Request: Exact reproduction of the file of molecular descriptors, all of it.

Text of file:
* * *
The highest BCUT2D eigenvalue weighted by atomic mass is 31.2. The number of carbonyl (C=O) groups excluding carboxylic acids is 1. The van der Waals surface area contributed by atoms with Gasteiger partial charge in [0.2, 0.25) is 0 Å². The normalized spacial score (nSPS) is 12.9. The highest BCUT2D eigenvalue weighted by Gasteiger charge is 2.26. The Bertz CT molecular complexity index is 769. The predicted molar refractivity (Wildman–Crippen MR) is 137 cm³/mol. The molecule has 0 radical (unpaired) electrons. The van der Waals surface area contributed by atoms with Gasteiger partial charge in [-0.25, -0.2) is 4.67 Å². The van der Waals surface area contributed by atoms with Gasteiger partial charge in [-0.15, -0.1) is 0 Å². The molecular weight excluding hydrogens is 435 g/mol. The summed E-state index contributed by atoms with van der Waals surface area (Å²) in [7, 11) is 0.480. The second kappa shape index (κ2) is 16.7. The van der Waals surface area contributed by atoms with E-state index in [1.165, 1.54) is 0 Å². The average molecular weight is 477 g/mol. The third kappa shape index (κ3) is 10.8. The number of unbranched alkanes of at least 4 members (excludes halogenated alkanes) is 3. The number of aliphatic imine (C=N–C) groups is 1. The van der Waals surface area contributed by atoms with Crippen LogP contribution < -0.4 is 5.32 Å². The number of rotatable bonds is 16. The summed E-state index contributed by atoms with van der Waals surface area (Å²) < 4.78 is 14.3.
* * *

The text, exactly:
The highest BCUT2D eigenvalue weighted by atomic mass is 31.2. The number of carbonyl (C=O) groups excluding carboxylic acids is 1. The van der Waals surface area contributed by atoms with Gasteiger partial charge in [0.2, 0.25) is 0 Å². The normalized spacial score (nSPS) is 12.9. The highest BCUT2D eigenvalue weighted by Gasteiger charge is 2.26. The Bertz CT molecular complexity index is 769. The predicted molar refractivity (Wildman–Crippen MR) is 137 cm³/mol. The molecule has 0 radical (unpaired) electrons. The van der Waals surface area contributed by atoms with Gasteiger partial charge in [-0.25, -0.2) is 4.67 Å². The van der Waals surface area contributed by atoms with Gasteiger partial charge in [-0.15, -0.1) is 0 Å². The molecular weight excluding hydrogens is 435 g/mol. The summed E-state index contributed by atoms with van der Waals surface area (Å²) in [7, 11) is 0.480. The second kappa shape index (κ2) is 16.7. The van der Waals surface area contributed by atoms with E-state index in [1.165, 1.54) is 0 Å². The average molecular weight is 477 g/mol. The third kappa shape index (κ3) is 10.8. The number of unbranched alkanes of at least 4 members (excludes halogenated alkanes) is 3. The number of aliphatic imine (C=N–C) groups is 1. The van der Waals surface area contributed by atoms with Crippen LogP contribution < -0.4 is 5.32 Å². The number of rotatable bonds is 16. The summed E-state index contributed by atoms with van der Waals surface area (Å²) < 4.78 is 14.3.